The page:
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Ann's Blog

The times they are a changing ...

The times they are a changing ...

As America inaugurates its 45th President, our country is bracing itself for change. New trade agreements? Fewer environmental controls? A wall across our southern border?

What about the Affordable Care Act (ACA)? Will it change? If so, how quickly and in what ways?

For years, MilkWorks dreamed of insurance coverage for breastfeeding support and breast pumps. Once it arrived as part of the ACA's Women's Preventative Services, it was much more difficult to implement than we thought. Now that it is here, can we truly go backwards and lose coverage of breast pumps and lactation consultations?

Two stories I heard over the holidays reassure me that we have come too far in restoring support for breastfeeding to ever go back ...

A mom in Omaha shared with me that she was nursing her one year old son when her three year old daughter quietly asked her, "Mom, when can I get some of those things?" She pointed to her mom's chest, and then asked, "And one of those things you tie around you?" By now, her mom was on to her, and she replied, "Oh, you mean breasts? and a bra?" Her daughter eagerly nodded her head. When her mother asked her why she wanted breasts and a bra, the three year old calmly said, "Because I want to feed my babies."

This story is remarkable because most women of child bearing age in the United States, and those of us who are now entering grandmother land, never saw a baby breastfeeding until we looked down and found one at our own breasts. We could not ask our mothers about breasts and a bra and feeding our babies because it never entered our minds. We grew up in a land of baby bottles and cans of formula……..and when we learn something as a child it always comes easier.

I found myself also marveling at the blog of the news reporter from Omaha, who publicly shared via social media how her babies “suck at sucking”. Without a hint of reservation, she shared her birth plans and her journey through breastfeeding problems with her two kids. She then ended up tweeting with a female police officer about getting help at MilkWorks O.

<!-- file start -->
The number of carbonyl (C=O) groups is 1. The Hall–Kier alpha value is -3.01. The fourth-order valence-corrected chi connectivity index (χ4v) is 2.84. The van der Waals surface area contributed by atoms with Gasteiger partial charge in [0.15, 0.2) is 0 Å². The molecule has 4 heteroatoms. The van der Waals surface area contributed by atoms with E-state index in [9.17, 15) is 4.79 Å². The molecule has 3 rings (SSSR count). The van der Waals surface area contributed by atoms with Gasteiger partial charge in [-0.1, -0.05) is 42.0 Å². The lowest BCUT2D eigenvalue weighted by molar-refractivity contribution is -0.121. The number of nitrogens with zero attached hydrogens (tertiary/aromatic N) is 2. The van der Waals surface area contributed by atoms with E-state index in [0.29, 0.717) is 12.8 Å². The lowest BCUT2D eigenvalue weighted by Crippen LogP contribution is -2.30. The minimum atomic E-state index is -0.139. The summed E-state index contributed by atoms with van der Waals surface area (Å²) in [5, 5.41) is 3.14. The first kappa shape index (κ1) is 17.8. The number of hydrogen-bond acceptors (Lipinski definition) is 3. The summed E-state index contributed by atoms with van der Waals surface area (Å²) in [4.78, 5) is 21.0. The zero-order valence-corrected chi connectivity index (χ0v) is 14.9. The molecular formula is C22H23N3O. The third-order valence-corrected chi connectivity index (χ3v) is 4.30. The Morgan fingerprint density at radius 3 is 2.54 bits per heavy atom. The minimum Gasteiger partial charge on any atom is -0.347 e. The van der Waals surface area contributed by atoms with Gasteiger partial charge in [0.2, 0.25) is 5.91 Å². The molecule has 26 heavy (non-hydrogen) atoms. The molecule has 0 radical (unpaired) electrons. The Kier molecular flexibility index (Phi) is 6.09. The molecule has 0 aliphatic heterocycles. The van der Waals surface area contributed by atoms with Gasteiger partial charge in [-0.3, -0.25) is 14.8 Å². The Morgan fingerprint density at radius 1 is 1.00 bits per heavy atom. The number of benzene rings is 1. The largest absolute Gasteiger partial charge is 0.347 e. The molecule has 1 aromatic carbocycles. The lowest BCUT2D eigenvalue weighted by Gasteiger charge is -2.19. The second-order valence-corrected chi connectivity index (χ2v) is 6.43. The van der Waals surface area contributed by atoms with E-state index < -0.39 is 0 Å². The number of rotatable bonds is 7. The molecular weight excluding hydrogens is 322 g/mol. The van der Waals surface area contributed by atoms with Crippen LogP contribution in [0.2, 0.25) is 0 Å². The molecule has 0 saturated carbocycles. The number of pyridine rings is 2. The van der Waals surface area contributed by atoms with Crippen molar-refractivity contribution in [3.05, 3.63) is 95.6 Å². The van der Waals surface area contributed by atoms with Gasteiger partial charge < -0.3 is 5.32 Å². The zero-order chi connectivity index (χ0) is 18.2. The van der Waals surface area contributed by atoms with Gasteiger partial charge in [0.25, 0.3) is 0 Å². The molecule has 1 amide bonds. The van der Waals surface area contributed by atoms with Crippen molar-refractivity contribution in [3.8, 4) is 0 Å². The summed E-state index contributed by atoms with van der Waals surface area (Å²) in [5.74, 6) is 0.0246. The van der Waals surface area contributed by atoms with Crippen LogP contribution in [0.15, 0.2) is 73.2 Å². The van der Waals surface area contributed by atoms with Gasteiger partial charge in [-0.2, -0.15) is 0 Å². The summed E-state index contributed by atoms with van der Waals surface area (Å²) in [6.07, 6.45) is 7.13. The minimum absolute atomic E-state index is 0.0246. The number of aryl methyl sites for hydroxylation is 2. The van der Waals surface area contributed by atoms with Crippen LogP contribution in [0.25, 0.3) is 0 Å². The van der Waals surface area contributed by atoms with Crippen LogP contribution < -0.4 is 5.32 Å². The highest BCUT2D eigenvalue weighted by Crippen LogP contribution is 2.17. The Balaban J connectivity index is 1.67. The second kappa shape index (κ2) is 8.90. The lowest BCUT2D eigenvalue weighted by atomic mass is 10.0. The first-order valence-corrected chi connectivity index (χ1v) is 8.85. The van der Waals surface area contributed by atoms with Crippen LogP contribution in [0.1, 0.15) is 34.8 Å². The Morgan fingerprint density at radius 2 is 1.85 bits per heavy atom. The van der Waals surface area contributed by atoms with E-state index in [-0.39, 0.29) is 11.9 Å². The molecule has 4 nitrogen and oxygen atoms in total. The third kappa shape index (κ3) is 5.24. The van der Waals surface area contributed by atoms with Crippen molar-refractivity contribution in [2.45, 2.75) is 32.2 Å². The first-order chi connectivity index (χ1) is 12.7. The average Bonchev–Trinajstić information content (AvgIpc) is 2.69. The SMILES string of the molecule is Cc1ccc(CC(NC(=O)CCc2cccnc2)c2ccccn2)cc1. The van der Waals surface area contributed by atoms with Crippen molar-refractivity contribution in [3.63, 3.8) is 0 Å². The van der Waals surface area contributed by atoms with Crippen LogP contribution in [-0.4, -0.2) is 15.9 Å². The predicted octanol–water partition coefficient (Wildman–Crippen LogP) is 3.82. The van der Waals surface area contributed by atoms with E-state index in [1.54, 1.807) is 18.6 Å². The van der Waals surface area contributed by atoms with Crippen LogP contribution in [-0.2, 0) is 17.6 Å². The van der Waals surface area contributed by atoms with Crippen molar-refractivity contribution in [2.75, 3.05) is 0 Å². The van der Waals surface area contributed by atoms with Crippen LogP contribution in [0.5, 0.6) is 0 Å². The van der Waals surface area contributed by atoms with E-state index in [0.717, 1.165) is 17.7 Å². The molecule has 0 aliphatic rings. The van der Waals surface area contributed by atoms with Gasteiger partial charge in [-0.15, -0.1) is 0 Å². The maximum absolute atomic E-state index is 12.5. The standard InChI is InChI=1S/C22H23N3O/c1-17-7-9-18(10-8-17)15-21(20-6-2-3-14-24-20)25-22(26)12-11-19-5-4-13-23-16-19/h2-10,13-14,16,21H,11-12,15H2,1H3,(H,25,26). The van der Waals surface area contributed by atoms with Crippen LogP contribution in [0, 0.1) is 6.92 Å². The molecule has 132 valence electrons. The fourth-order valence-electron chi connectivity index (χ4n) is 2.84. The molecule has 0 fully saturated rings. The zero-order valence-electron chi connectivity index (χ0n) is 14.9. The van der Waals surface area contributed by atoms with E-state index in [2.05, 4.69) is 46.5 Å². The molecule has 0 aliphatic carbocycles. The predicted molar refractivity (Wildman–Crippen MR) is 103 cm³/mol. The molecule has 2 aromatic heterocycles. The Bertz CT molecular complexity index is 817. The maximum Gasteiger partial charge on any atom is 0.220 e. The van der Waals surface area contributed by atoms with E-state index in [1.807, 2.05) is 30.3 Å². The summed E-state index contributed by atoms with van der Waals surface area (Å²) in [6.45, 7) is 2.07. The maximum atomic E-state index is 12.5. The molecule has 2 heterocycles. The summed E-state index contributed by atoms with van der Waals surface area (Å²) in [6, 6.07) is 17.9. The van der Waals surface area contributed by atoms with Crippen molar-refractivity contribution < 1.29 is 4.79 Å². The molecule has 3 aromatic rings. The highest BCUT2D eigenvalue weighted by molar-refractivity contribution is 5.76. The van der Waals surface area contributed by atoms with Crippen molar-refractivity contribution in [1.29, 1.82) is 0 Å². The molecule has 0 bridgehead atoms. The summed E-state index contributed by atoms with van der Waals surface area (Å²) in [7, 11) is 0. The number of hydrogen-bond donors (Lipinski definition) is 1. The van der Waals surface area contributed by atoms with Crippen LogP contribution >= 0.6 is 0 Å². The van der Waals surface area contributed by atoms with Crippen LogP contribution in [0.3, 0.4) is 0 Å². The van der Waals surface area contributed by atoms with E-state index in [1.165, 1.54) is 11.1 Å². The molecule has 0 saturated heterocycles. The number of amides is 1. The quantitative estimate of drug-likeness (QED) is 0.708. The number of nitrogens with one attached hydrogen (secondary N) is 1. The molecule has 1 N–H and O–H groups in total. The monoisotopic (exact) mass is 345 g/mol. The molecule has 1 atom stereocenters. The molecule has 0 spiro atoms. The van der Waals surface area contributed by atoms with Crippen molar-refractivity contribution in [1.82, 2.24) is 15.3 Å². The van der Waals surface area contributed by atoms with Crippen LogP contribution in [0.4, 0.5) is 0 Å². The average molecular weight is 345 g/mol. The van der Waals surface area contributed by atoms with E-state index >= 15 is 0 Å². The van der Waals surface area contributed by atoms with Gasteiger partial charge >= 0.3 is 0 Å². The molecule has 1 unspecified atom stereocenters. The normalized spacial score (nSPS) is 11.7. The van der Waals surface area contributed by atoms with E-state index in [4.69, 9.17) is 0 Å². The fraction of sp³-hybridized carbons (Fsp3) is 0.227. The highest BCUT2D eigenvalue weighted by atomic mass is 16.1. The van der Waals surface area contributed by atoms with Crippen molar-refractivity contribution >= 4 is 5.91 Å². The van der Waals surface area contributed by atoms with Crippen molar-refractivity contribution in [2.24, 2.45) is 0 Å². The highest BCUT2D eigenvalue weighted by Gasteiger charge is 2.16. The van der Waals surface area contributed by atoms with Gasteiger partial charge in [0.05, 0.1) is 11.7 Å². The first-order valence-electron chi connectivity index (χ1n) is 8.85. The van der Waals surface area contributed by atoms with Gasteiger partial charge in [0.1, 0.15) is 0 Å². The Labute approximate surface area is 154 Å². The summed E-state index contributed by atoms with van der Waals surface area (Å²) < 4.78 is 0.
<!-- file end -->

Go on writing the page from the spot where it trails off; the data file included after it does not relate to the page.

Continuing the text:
This would not have happened twenty or thirty years ago. I remember cautiously taking my newborn daughter to a Board of Health meeting in 1995, knowing that if she wanted to nurse, I would have to be brave enough to do it. It was a time when decent breast pumps were just emerging on the market and my daughter would not take a bottle. I had been appointed to the Board of Health, and even though I was in a Health Department, there was something about being female and conducting business that did not mesh with breastfeeding a baby. If you were being a mother, you kept it at home out of fear that you would not be viewed as professional.

You can imagine my smile as I read about the Omaha news reporter. I wanted to shout: Yes! Times have changed when a woman (read: mother) can blog about breastfeeding and still show up to deliver the news on public television, or wear a badge and protect our citizens.

Women (and men) may have to stand up a bit taller and speak a bit louder as the ACA goes under attack. If you care about the cost of health care, you care about prevention. If you care about prevention, you care about helping moms have access to lactation support. After all, those moms may be the daughters who are getting ready, right now, by asking for “that thing that ties around those things”. That would be a nursing bra and breasts. Necessary implements when it comes to feeding the babies of today, who will be the news reporters and police officers of tomorrow.